By Ilija Ugrinic, UK Market Director of Proactis
Radical transparency is slowly filtering through organisational functions. The concept, based on radically increasing the openness of organisational processes and data, is relatively novel. It received international attention in 2017 in a book by Ray Dalio but has still to become part of everyday business.
There is, however, change afoot. What began as a strategic, almost visionary, concept has now become a tangible and measurable approach to business management.
Radical transparency is most at home within procurement, sustainability and management. Its most valuable use is seen in managing supply chains, which produce 5.5 times more CO2 emissions than a company’s direct operations and are encumbered with ethical challenges at every stage.
So important is getting supply chain management right, that most CPOs / Procurement Directors are now more invested in transparency and sustainability than they are in seeking new partnerships or sourcing in new countries. Indeed, we have seen a shift away from global supply chains to domestic or regionally focused ones, which has the additional benefit of de-risking and simplifying at a time when complexity is unlikely to be welcome.
Ultimately, process is king. With sourcing costs rising thanks to the impact of Covid-19 on manufacturing and distribution networks as well as in-demand products such as PPE, organisations cannot risk having black holes in their supply chains.
Many aspects of radical transparency are actually shaped by the finance function. The time has come for the concept to infiltrate finance teams and to become a strategic priority of CFOs.
The most important elements of radical transparency cut across finance in two ways. On the one hand, some require long term investment – for example, digitising a traceability strategy might include adopting new technologies to label or trace products; on the other hand, some decisions require active financial management now, such as wage management, harmonising procurement standards or automating processes.
What are the risks of inaction? The entire Source-to-Pay process is a balancing act between compliance and efficiency. But if organisations cannot be certain that its suppliers meet performance and ethical standards, not to mention meet regulatory requirements or payment terms, there is a significant risk of disruption, expense and reputational damage.
By looking at the issue through a finance lens, businesses will become better equipped to understand the art of the possible.
This is also why CFO and CPO / Procurement Director must harmonise their thinking. Spend management, and supply chain management in particular, is a continuous process. From consolidating a supplier base, testing the market routinely, responding to business needs and even leveraging spend or managing budget surplus, supplier management is a constant. No other function of business has more leverage and insight into these processes than finance.
The impact of the coronavirus pandemic on supply chains is a case in point. Where globalisation once made supply chains stronger and more accessible, now they are fragile. Logistics decisions have been up ended by a lack of mobility and entire manufacturing processes have stopped or paused. It is the role of CFO to rebalance financial priorities and enable relevant departments – sourcing, audit, sustainability, even marketing – to deal with rapid change.
And central to change is digitisation. A classic case in point from within the finance function is the rise in e-invoicing since lockdown. We know from our own international customer base that there was a major pivot towards paperless invoicing in the months after lockdown. We also know that the speed with which that happened necessitated rapid on-boarding for many businesses lacking the software to either read or submit electronic documents.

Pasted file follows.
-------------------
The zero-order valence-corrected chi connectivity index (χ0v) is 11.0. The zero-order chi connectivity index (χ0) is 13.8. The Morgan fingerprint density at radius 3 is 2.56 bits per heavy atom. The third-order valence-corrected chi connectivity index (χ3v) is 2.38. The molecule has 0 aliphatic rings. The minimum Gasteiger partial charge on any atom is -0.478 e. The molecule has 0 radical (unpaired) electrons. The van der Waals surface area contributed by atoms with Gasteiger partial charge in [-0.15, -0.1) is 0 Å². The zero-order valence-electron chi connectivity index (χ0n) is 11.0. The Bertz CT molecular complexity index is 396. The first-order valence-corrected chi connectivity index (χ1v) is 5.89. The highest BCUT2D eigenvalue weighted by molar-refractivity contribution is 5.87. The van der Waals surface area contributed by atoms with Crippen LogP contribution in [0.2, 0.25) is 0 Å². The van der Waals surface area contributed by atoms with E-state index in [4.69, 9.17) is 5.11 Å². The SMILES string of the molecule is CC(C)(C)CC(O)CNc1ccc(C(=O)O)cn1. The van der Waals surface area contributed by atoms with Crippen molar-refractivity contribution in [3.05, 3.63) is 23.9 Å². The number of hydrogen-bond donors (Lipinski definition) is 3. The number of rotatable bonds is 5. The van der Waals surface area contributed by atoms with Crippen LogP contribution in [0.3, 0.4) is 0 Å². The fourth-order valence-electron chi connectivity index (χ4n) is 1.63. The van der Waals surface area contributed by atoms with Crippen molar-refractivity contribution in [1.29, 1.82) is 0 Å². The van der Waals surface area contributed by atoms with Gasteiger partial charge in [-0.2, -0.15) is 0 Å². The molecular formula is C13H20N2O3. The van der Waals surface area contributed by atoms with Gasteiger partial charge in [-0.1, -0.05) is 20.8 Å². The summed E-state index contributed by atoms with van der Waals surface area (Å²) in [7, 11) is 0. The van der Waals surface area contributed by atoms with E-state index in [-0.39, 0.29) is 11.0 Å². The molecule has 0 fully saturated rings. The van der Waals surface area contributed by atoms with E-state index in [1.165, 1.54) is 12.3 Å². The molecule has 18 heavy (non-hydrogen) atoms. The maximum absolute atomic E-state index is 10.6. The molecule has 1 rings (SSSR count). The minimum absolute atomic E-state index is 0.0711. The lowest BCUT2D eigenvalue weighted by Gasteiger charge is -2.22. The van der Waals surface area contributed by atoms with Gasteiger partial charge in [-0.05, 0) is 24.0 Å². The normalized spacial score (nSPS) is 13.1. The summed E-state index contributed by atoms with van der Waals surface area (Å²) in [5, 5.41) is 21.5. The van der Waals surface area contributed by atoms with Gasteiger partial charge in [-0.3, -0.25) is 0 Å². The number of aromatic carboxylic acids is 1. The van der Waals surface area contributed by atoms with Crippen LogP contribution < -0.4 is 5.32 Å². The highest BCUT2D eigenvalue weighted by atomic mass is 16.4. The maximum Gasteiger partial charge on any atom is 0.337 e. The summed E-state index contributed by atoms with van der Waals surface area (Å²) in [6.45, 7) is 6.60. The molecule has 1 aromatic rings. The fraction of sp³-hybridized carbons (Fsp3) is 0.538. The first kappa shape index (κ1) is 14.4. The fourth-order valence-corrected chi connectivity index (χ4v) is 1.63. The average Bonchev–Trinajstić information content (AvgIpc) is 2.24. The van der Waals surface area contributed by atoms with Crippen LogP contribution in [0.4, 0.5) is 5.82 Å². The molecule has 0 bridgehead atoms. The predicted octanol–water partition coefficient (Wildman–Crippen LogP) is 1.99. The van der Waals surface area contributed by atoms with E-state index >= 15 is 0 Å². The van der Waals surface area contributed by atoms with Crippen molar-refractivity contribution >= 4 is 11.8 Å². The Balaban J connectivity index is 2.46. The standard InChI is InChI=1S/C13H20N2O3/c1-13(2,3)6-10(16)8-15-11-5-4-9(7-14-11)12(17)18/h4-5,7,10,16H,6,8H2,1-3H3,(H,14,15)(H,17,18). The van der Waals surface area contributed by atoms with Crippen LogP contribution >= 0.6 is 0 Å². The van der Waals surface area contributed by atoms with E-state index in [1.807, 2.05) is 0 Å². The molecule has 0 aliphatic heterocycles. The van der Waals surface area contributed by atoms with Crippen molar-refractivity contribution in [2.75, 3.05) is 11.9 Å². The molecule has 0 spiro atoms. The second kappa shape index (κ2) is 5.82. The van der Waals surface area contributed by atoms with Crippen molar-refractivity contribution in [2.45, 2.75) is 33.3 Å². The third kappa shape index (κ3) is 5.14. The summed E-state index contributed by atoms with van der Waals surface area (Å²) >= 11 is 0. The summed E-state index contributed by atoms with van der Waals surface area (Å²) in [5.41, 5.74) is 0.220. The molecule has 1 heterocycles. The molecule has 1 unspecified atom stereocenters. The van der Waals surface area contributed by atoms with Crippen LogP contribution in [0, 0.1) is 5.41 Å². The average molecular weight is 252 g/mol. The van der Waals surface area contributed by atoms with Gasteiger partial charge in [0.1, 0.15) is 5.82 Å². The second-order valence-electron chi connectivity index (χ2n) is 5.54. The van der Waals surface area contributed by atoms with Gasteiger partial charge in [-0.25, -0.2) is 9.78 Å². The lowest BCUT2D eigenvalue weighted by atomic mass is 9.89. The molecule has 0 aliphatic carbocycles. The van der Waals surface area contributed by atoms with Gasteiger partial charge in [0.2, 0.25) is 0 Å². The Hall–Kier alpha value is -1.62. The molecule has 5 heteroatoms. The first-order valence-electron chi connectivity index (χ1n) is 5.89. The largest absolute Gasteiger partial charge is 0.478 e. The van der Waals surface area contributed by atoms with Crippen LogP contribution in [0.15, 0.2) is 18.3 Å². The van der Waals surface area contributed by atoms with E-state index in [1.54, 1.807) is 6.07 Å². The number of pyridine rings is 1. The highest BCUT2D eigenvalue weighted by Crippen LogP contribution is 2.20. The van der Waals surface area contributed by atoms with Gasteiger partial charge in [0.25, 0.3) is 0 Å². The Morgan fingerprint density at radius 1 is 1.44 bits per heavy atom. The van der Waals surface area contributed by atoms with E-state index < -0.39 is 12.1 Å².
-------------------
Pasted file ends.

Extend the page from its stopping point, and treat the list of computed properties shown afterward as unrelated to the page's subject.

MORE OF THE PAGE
There is, of course, a much longer list of examples of how digitisation can create financial savings and resource efficiencies in the supply chain. CFOs must be alive to this and work hand-in-hand with those managing suppliers to understand where the best returns may lie. From distribution and shipment tracking to quality control, compliance and even risk assessment, many tasks can now be automated to some extent.
The most common pain points in supply chains are found when manual processes are in place. Quite frequently, unexpected outcomes can be explained by this fundamental point. It can explain why purchased items fail to meet actual needs, how off-contract buying becomes an expensive problem, and why unwanted contracts renew automatically when they should have been cancelled or renegotiated.
In practice, when these tasks are manual and ad-hoc, the results can cost a business money and resources. However, these are often deep-rooted issues lurking within finance or procurement teams, which can be very hard to spot.
Beyond the financial savings and the management of supply chains specifically, there are also reputational and strategic benefits to radical transparency in the finance function. There is a growing expectation from consumers and shareholders to deliver profits with purpose. So being able to openly demonstrate how active financial management supports your business strategy is likely to reap rewards. Explaining why and how your profit distribution works, or what your investment strategy is, or how you are tackling your gender pay gap, are just three examples of how to bring important stakeholders with you.
Radical transparency bears the hallmarks of modern, open business. But it is much more than that: when applied within the finance function, it can open up resources, save money and modernise a business for the better. The time for CFOs to adopt its principles is now.
Global Banking & Finance Review
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